Carbon Cycle Definition
The carbon cycle in the biosphere is mainly manifested in the fact that green plants absorb carbon dioxide from the atmosphere, convert it into glucose and release oxygen through photosynthesis with the participation of water, and the organism reuses glucose to synthesize other organic compounds.
Organic compounds are passed through the food chain and become part of other organisms such as animals and bacteria.
A part of the carbohydrate in the living body is oxidized into carbon dioxide and water by respiration as an energy source for metabolism of the organism, and releases the energy stored therein.
During the carbon cycle, carbon dioxide in the atmosphere can be completely renewed in about 20 years. The vast majority of carbon in nature is stored in the earth’s crust rocks. The carbon in the rocks is decomposed by natural and artificial chemical processes and then enters the atmosphere and the ocean.
At the same time, the dead organisms and other various carbonaceous materials continue to deposit. The form of matter returns to the earth’s crust, thus forming part of the global carbon cycle.
The earth’s biochemical cycle of carbon controls the migration of carbon between the surface or near-surface sediments and the atmosphere, the biosphere, and the ocean.
Introduction to carbon cycle
The two largest carbon pools on Earth are lithosphere and fossil fuels, which account for about 99.9% of the Earth’s total carbon. The carbon activity in these two libraries is slow and actually acts as a repository .
There are also three carbon poolson Earth:
The atmospheric reservoir
The hydrosphere reservoir
The biological reservoir
The carbon in these three libraries is rapidly exchanged between biological and inorganic environments, with small and active capacity, and actually acts as a exchange library.
Carbon is mainly present in the form of carbonates in the lithosphere, with a total amount of 2.7×1016 t; in the form of carbon dioxide and carbon monoxide in the atmosphere in various forms in the hydrosphere. There are hundreds of bioorganic organics present in the biobank. The form of existence of these substances is regulated by various factors.
In the atmosphere, carbon dioxide is the main gas containing carbon and is the main form of carbon involved in the circulation of matter . In the biobank, the forest is the main absorber of carbon, and it has twice as much carbon as other vegetation types. The forest is the main reservoir of carbon in the biological reservoir, and the storage capacity is about 4.82×1011 t, which is equivalent to 2/3 of the atmospheric carbon content.
The rate at which plants, photosynthesizing microorganisms absorb carbon from the atmosphere through photosynthesis, is roughly equal to the rate at which carbon is released into the atmosphere through the respiration of organisms. Therefore, the amount of carbon dioxide in the atmosphere is quite comparable before being disturbed by human activities. stable.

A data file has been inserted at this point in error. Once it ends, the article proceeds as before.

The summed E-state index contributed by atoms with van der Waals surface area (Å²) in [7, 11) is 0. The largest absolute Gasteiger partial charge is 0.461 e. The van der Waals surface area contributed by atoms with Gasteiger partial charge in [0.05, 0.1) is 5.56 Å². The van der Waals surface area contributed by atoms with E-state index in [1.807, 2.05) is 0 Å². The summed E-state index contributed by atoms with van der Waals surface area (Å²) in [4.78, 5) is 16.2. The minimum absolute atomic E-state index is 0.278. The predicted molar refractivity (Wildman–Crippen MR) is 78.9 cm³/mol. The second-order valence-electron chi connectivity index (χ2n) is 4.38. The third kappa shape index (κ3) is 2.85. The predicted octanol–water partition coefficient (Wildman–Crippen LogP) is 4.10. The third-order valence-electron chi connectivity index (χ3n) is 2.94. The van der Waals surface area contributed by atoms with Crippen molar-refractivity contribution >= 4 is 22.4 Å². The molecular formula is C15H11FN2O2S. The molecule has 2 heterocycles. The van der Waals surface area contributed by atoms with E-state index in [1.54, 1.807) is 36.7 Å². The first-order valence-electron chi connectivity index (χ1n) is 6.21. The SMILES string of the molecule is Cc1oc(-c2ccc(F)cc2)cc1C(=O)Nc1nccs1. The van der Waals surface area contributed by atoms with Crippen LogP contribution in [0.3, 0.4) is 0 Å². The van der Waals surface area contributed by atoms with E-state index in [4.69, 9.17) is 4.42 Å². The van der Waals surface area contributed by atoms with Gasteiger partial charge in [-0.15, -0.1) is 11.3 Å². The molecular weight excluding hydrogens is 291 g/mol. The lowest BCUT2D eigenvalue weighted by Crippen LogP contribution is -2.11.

Considering nature fires, plants and other carbon curing are more than carbon gasification caused by animals. Petroleum coal is a by-product of carbon solidification.
The basic process of the natural carbon cycle is as follows: Carbon dioxide (CO2) in the atmosphere is absorbed by plants on land and in the ocean, and then returned to the atmosphere in the form of carbon dioxide through biological or geological processes and human activities.
Circulation between Biology and the Atmosphere
The green plant obtains carbon dioxide from the air, converts it into glucose through photosynthesis, and then synthesizes the carbon compound of the plant body, and passes through the food chain to become a carbon compound of the animal body. Plant and animal call
The suction action converts a part of the carbon ingested into carbon dioxide into the atmosphere, and the other part constitutes the organism’s body or is stored in the body.
After the death of animals and plants, the carbon in the residue is also converted into carbon dioxide by the decomposition of microorganisms and finally discharged into the atmosphere. It takes about 20 years for the carbon dioxide in the atmosphere to circulate once.
A part (about one thousandth) of the animal and plant residues are buried by the sediment and become organic deposits before being decomposed. These sediments have been transformed into fossil fuels – coal, oil and natural gas – under heat and pressure over a long period of time .
When they are burned during weathering or as a fuel, the carbon therein oxidizes to carbon dioxide and is released into the atmosphere. Human consumption of large amounts of fossil fuels has a major impact on the carbon cycle.
On the one hand, the carbon in the sedimentary rock decomposes into the atmosphere and the ocean due to various natural and artificial chemical actions; on the other hand, the death of the organism and various other carbonaceous substances are continuously returned to the earth’s crust in the form of sediments.